Ignoring the impact of bias and focusing purely on the response rate is a pragmatic – albeit slightly delusional – way of making the survey participation challenge into a pure numbers game. If upping the response rate is too difficult because the survey itself can’t be compromised, then attention turns to increasing the number of actual responses to a level deemed ‘representative’. Tactics for achieving this objective typically involve repeatedly issuing the survey to the same respondent, and/or extending the overall pool of respondents. The cost of doing so is negligible, so why not fill your boots?

More equals less: The more customers surveyed, the more relationships are potentially damaged

Bear in mind that to achieve a sample of 1,000 customers on a one percent response rate means pestering 1m customers, 999,000 of whom will regard the invitation with indifference, despair, or somewhere inbetween.

Myth 4: All of these stats are going to be unbelievably useful when I present them to the board

The results of your Frankensurvey are in, and its extensive length and complexity has been thoroughly vindicated by the sheer volume of data amassed. Should anyone wish to explore it, there’s plenty of detailed justification for strategies adopted and processes implemented.

What’s missing is the clarity and accuracy of the objective: to improve customer satisfaction. As Seth Godin put it: “Don’t ask a question unless you truly care about the answer.”

Are you insulating yourself with data, or are you engendering happiness? It’s also worth bearing in mind that in the vast majority of cases, the information you glean is out of date by the time you receive and process it. For example, capturing data on an unhappy customer is most beneficial when you catch it quickly and can act to rectify it – thereby turning an unhappy customer into a potential advocate.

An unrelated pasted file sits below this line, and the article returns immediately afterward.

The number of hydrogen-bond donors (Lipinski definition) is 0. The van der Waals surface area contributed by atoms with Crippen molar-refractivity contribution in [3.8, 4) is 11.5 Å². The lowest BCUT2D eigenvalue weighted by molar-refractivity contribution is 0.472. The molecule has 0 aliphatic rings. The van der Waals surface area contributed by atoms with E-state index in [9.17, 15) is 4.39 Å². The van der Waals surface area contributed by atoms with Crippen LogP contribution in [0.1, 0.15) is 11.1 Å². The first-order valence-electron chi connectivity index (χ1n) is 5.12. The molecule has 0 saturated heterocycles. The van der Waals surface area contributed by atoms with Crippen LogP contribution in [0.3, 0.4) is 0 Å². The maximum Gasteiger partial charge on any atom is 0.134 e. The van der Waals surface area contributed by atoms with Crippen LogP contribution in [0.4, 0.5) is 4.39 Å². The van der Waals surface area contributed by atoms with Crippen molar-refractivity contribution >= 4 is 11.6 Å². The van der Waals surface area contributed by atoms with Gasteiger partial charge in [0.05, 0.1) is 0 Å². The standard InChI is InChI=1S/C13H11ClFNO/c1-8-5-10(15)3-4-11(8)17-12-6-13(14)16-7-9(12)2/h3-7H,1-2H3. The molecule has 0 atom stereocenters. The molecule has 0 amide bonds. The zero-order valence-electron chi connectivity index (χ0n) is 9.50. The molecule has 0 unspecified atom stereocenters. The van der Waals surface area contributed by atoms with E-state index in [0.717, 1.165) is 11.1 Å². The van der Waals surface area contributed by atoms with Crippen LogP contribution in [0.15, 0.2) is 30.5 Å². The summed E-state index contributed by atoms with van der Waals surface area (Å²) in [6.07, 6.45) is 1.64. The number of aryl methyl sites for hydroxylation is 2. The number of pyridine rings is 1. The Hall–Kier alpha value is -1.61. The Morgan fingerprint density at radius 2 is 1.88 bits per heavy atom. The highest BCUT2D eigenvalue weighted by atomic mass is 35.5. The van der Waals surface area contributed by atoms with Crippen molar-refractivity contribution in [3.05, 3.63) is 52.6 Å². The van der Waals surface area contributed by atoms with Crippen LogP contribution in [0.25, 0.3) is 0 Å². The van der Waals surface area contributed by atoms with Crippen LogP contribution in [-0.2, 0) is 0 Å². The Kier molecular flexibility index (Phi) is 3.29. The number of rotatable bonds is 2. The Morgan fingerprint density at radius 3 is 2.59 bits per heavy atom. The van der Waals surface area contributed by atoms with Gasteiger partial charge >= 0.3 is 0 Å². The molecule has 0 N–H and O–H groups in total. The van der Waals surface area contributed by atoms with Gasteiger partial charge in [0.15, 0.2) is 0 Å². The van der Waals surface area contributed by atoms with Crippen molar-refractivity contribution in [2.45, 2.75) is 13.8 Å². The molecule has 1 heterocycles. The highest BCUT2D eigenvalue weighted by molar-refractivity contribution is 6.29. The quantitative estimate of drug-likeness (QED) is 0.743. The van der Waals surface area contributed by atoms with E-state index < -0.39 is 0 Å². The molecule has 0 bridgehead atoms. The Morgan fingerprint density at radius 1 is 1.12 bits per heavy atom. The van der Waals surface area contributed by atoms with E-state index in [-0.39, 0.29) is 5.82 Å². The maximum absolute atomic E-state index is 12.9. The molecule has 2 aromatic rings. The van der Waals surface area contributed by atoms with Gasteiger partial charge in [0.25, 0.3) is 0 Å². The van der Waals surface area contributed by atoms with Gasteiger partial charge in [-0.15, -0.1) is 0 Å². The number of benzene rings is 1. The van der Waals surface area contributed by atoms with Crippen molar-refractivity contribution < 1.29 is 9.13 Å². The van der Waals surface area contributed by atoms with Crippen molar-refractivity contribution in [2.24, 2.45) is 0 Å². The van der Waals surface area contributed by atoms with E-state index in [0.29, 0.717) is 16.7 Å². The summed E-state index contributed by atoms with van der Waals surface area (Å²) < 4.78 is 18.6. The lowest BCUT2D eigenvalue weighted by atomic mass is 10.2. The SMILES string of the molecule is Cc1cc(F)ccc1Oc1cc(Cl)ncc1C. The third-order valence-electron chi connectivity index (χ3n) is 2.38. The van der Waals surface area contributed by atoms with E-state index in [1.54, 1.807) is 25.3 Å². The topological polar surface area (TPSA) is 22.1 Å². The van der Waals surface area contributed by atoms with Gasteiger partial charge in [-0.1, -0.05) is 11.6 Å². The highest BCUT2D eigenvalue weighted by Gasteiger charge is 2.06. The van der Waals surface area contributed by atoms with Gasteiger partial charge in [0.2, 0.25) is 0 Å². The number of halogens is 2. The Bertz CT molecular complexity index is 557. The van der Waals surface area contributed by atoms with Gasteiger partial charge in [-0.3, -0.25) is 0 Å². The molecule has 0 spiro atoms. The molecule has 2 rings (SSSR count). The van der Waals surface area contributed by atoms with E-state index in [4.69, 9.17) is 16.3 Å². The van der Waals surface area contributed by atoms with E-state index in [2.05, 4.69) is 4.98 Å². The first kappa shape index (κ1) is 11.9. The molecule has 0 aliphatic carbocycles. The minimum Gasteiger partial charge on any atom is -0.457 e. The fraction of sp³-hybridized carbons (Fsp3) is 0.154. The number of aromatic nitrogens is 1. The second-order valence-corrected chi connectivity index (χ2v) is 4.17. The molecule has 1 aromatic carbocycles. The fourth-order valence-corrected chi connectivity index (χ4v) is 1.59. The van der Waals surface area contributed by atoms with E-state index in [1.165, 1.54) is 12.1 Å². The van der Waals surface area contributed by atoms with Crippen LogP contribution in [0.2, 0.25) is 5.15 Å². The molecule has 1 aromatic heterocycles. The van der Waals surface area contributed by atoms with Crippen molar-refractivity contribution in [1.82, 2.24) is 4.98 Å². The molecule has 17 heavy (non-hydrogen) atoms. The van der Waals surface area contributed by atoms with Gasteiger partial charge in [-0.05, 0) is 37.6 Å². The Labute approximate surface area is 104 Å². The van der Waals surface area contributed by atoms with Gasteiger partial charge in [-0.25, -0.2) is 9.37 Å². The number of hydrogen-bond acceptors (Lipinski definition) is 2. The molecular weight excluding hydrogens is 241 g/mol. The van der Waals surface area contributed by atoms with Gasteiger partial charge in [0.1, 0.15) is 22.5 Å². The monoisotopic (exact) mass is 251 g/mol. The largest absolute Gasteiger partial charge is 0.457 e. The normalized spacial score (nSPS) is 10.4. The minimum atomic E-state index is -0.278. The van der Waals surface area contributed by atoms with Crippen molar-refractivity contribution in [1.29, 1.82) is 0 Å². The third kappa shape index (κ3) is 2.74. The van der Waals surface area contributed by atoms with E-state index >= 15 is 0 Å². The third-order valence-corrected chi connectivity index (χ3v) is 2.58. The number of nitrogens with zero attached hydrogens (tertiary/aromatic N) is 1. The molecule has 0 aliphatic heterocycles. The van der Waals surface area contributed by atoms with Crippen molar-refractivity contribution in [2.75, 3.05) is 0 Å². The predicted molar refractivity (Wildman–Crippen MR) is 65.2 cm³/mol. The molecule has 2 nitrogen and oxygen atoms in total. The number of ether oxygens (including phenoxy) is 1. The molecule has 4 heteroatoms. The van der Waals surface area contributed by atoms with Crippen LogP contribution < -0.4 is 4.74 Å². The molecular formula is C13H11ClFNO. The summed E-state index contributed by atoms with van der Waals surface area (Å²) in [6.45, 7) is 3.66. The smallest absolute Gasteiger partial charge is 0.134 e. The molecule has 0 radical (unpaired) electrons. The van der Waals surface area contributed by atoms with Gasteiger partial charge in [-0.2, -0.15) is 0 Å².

Myth 5: The customer journey is one thing and the customer satisfaction survey is something else

Organisations rightly pool their resources and intellect into the optimum ‘customer journey’ – everyone in the company prioritises and values it. You’re all about ‘injecting delight’ and ‘promoting effortlessness’. You get a tangible ROI from shaving nanoseconds off the time it takes for a payment to process via your website.

So why on earth are so many organisations failing to make customer satisfaction surveys a seamless part of the customer journey? Is it really good enough to put so much effort into positive Customer Experience, just to undermine it all by emailing a 10-question customer survey three days later?

Our survey says…: The era of long surveys is over

Ultimately the era of the long customer survey is over – the key now is to capture and respond to feedback in the moment, whenever they engage with your brand. Technology is allowing businesses to get closer to customers in real time, as and when they interact with their products and services.

Leading brands like Amazon, Uber, Reed and Selfridges have spotted this trend. They need customer feedback to keep delivering the right service to their customers, but with the death of the long survey, they’ve had to change how they get that feedback. Instead they are opting for short feedback across interactions, which gives them fantastic insight across the customer journey.